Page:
Whakaari / White Island eruption: 'It's not over yet' - police
Police have deployed the dive squad into the waters around Whakaari / White Island as they seek to recover the bodies of the final two victims of Monday's eruption.
Further aerial searches will also be carried out this afternoon.
Six bodies have been recovered after a team worked on Whakaari / White Island for four hours today. They are being moved from HMNZS Wellington to the airport.
They will be placed in coffins, then hearses and whānau will receive them before they are transported to Auckland later this evening.
Speaking at a press conference this afternoon, police commissioner Mike Bush said at least one of the remaining two bodies could be in the water surrounding the island.
He said it had been a "traumatic and harrowing event" for the Whakatāne community and particularly for the friends, family and whānau of those directly affected.
The operation - which started at 8am today - went to plan, Bush said. He recognised the expertise of NZDF personnel and other emergency staff who were able carry out the operation.
"It's not over yet. The operation was not without risk."
Bush said he's hopeful all of the bodies can be identified, but he can't absolutely guarantee it.
There are two possible locations for the two remaining bodies, he said.
"We do believe that at least one of them is in the water, and the other one we are unsure, so that only leaves two possibilities, one is still on the island and we haven't located them, or they too are in the water."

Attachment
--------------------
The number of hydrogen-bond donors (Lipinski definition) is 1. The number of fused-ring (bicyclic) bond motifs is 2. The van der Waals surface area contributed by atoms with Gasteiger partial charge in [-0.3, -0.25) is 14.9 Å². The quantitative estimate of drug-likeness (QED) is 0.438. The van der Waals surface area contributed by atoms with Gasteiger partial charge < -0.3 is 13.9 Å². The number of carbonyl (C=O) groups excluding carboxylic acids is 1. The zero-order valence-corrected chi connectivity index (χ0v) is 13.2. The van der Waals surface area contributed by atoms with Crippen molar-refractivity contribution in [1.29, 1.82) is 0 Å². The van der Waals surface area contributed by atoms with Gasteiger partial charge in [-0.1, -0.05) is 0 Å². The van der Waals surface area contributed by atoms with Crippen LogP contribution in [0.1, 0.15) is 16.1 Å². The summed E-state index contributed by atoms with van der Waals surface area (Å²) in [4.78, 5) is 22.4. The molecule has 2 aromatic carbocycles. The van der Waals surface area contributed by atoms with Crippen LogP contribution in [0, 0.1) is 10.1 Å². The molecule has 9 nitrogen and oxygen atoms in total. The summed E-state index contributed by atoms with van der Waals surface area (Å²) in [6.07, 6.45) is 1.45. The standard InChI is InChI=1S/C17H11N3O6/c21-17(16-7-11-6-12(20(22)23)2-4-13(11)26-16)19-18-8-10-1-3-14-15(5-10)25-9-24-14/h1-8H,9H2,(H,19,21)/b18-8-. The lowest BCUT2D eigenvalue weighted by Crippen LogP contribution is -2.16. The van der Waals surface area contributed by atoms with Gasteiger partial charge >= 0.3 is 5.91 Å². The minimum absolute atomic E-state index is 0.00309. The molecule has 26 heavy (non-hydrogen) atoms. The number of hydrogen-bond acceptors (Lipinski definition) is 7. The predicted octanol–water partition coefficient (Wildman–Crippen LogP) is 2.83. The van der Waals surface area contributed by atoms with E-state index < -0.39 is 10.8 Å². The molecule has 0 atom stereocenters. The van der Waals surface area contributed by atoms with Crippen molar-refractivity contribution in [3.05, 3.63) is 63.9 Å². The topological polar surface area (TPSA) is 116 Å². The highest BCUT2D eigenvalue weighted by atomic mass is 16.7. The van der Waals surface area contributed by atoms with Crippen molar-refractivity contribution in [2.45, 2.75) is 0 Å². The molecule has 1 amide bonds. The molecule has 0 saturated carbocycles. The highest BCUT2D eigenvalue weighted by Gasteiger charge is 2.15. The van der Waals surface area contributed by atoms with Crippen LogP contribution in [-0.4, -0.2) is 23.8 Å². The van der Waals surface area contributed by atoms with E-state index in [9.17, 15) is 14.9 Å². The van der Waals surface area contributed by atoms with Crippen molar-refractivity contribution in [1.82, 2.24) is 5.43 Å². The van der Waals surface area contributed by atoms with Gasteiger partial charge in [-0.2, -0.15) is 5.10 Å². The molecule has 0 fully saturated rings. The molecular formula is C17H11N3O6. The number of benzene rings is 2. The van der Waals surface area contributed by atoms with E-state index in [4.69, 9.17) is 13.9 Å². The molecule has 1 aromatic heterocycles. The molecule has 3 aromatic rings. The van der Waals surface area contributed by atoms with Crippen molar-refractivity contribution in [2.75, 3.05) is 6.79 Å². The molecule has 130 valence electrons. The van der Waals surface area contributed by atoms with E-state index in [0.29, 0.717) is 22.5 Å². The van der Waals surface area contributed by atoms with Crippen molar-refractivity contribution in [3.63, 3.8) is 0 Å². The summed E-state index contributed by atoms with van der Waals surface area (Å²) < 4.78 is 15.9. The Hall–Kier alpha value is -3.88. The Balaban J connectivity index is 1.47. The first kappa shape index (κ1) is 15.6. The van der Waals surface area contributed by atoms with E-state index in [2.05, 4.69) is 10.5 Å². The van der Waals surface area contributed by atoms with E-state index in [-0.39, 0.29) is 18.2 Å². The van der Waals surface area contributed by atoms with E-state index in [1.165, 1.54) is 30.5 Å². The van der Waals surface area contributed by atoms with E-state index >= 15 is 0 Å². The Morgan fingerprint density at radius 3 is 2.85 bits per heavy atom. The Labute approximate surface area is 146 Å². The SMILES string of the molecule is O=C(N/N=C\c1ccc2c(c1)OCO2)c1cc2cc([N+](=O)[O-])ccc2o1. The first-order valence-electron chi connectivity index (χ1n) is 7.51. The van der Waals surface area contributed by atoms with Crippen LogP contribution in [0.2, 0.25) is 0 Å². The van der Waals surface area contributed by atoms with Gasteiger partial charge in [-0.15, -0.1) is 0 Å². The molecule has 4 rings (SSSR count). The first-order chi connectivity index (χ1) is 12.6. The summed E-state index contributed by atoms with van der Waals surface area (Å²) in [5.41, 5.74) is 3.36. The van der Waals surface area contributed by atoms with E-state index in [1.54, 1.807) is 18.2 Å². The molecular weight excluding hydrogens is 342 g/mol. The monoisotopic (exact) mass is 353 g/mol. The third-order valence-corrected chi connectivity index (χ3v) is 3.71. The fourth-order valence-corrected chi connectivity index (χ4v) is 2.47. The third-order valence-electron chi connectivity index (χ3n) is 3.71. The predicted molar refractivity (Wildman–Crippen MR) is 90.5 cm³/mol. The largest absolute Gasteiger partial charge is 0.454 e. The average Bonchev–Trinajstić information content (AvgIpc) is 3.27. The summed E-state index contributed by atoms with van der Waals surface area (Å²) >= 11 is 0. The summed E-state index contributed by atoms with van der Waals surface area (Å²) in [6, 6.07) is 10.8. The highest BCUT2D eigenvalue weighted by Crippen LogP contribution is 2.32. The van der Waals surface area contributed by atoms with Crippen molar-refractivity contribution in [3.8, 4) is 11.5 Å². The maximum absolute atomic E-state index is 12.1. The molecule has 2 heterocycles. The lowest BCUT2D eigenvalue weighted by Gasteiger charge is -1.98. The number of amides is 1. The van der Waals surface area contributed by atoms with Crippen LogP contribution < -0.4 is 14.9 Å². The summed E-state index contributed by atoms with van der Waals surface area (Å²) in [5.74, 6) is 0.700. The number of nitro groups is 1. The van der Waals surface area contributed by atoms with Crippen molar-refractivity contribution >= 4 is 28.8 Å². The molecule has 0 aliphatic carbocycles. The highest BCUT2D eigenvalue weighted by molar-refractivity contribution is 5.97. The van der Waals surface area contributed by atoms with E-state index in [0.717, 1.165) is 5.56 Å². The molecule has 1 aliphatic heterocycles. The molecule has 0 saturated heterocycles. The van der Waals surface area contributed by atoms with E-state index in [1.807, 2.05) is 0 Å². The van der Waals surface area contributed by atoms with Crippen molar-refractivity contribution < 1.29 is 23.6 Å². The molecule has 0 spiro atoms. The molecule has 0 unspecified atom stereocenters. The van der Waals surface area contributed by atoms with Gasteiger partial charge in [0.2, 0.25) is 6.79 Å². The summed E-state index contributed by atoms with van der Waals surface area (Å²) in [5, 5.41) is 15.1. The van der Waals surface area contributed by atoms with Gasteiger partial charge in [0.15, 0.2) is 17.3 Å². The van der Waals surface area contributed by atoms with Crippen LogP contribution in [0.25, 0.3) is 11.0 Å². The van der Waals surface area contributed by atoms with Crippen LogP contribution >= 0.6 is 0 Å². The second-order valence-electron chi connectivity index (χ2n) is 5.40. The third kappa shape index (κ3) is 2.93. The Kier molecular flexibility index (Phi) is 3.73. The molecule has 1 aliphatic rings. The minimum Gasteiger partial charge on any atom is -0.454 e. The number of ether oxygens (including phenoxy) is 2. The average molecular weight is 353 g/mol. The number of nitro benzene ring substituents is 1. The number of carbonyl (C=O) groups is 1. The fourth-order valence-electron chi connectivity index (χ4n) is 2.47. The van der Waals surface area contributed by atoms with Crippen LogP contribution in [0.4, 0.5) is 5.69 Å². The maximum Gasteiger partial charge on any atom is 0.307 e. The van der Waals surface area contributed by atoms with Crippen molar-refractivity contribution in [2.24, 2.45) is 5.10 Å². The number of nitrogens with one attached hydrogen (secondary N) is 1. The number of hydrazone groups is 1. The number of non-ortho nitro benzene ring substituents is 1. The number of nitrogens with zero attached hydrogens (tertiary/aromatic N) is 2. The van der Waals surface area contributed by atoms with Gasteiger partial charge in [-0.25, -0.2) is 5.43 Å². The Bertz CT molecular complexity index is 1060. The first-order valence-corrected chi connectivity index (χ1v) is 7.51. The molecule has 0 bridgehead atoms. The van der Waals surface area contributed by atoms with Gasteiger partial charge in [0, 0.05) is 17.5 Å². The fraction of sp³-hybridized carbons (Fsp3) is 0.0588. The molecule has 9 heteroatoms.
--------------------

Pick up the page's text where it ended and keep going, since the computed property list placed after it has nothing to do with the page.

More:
He assured family and whānau of the remaining missing two people that they will put every effort into locating them.
Bush said there might be a need to return to the island at some point to obtain further evidence. But he said it's quite likely that there will be enough forensic evidence with what's available now for the Coroner.
The circumstances were unpredictable and challenging, Bush said. He praised the courage of those involved.
Deputy police commissioner Wally Haumaha said the last two families would not be forgotten and everything possible will be done and nothing will be left to chance.
Read more on the Whakaari/White Island eruption:
Members of the Defence Force's bomb disposal squad and army medics made up the recovery team that located six bodies on Whakaari - White Island today.
The recovery team of eight - six men and two women - spent four hours on the island during the operation.
Colonel Rian McKinstry said the team wore yellow hazmat suits with breathing apparatus.
"We cannot downplay the risk involved in this operation," he said, acknowledging the efforts of all those involved.
He said the conditions were difficult and given the potential for another eruption they had planned how to recover the six identified deceased, while minimising the time rescuers spent on the island due to the risks.
Regular testing was done to ensure gas levels on the volcano weren't too high, he said.
Colonial McKinstry said they used maps to identify the rough locations of six of the bodies.
He said their thoughts are with the victims and whānau and they recognised the imperative to treat everyone and the space at all times with dignity and respect.
Colonel McKinstry said an eight-person team, six men and two women, went on to the island with another eight-person team on standby to assist in case of any need. The team spent four hours on the island and were communicating via radio.
They also maintained communication with GNS for updates on the activity of the volcano.
Those who went on were from the Explosive Ordnance Disposal Operator team, he said. "That's what they exist and are trained for."
Colonel McKinstry acknowledged that the recovery operation is ongoing.